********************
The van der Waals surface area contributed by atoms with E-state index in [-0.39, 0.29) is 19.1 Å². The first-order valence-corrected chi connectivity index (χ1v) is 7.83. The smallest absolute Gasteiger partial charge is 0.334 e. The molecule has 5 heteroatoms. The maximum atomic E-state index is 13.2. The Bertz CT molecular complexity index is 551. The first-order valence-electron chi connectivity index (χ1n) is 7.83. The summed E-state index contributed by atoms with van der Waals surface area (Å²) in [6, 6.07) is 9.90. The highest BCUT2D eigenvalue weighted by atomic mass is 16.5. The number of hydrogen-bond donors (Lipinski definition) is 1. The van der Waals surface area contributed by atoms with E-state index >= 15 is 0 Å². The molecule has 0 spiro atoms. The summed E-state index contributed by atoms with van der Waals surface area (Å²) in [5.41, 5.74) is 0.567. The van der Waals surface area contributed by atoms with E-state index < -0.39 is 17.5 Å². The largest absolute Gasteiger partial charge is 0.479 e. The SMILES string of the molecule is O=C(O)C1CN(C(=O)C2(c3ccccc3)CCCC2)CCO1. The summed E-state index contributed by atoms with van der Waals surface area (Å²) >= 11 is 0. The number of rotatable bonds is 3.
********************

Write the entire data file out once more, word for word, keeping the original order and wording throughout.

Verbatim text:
The van der Waals surface area contributed by atoms with E-state index in [-0.39, 0.29) is 19.1 Å². The first-order valence-corrected chi connectivity index (χ1v) is 7.83. The smallest absolute Gasteiger partial charge is 0.334 e. The molecule has 5 heteroatoms. The maximum atomic E-state index is 13.2. The Bertz CT molecular complexity index is 551. The first-order valence-electron chi connectivity index (χ1n) is 7.83. The summed E-state index contributed by atoms with van der Waals surface area (Å²) in [6, 6.07) is 9.90. The highest BCUT2D eigenvalue weighted by atomic mass is 16.5. The number of hydrogen-bond donors (Lipinski definition) is 1. The van der Waals surface area contributed by atoms with E-state index >= 15 is 0 Å². The molecule has 0 spiro atoms. The summed E-state index contributed by atoms with van der Waals surface area (Å²) in [5.41, 5.74) is 0.567. The van der Waals surface area contributed by atoms with E-state index < -0.39 is 17.5 Å². The largest absolute Gasteiger partial charge is 0.479 e. The SMILES string of the molecule is O=C(O)C1CN(C(=O)C2(c3ccccc3)CCCC2)CCO1. The summed E-state index contributed by atoms with van der Waals surface area (Å²) >= 11 is 0. The number of rotatable bonds is 3.